Prior to InfiniTeach becoming entrenched in Chicago's vibrant tech community, I would have said that my idea of an MVP is someone who has a hot bat and no errors. I now know that the acronym has a totally different meaning in the tech world – no batting averages required, though the error thing probably still holds true.

Our Minimum Viable Product (ahhh, MVP) means launching our app with “just those features that allow the product to be deployed, and no more” (thanks Wiki). This MVP strategy makes sense, given that we don't want to put out a fully loaded product, with a higher than necessary price tag, if those fancy product features aren't what teachers or parents need. So instead we should start with an MVP, gauge feedback, and continue tweaking from there. Right?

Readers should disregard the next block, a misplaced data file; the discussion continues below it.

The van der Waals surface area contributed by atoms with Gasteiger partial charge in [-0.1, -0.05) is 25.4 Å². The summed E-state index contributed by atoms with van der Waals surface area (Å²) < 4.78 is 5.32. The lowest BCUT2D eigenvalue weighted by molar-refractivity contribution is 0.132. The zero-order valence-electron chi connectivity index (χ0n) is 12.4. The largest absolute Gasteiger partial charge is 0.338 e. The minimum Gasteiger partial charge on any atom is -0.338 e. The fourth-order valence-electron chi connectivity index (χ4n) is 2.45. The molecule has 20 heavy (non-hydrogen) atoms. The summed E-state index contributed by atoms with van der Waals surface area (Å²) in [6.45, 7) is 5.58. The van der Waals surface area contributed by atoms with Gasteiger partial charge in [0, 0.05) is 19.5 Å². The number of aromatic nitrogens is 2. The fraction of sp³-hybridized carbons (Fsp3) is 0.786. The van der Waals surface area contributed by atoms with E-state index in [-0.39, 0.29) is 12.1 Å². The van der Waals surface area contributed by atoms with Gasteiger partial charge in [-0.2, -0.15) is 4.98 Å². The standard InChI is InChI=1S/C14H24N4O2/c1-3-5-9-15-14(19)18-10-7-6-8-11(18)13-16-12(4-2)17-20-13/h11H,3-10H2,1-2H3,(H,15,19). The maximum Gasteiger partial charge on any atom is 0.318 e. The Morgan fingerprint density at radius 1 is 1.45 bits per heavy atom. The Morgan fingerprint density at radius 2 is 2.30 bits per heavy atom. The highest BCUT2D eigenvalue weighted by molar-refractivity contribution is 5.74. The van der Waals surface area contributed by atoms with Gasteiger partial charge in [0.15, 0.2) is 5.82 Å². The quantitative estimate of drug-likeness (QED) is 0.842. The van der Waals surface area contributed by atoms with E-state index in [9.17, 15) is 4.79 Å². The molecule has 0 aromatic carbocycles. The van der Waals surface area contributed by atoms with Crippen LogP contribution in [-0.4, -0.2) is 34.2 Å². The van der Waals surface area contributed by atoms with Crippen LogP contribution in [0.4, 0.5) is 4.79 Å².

The challenge we're facing with InfiniTeach is determining what constitutes an MVP. These are the things we want to include: theme customization, individualized lesson planning, cross-categorical learning activities, adaptive learning, visual cues, data collection, parent/teacher collaboration, free chocolate, parent massages (as needed), and the kitchen sink. Seriously, we think so many features are critical – how can we possibly determine the MVP?

What concerns me the most, however, is that MVP is only half of the equation. As we learned from Andy Crestodina at Technori's pitch event last Tuesday:

MVP only works with MVA

MVA? Market value added? Maximum valuable asset? Try Minimum Viable Audience. Oh tech acronyms. Not only do we need to determine our minimal product, we also need to determine how many people we need to buy that product in order to make the next LessMVP.

Now my head is swimming – but probably in a good way. And really, isn't MVA the reason we're writing our blog in the first place? To find you, our most dear MVA. Now that you're here, let me tell you how much we need you. We need you to help us build a product that transforms education, a product that changes a child's life. Let's do this together.

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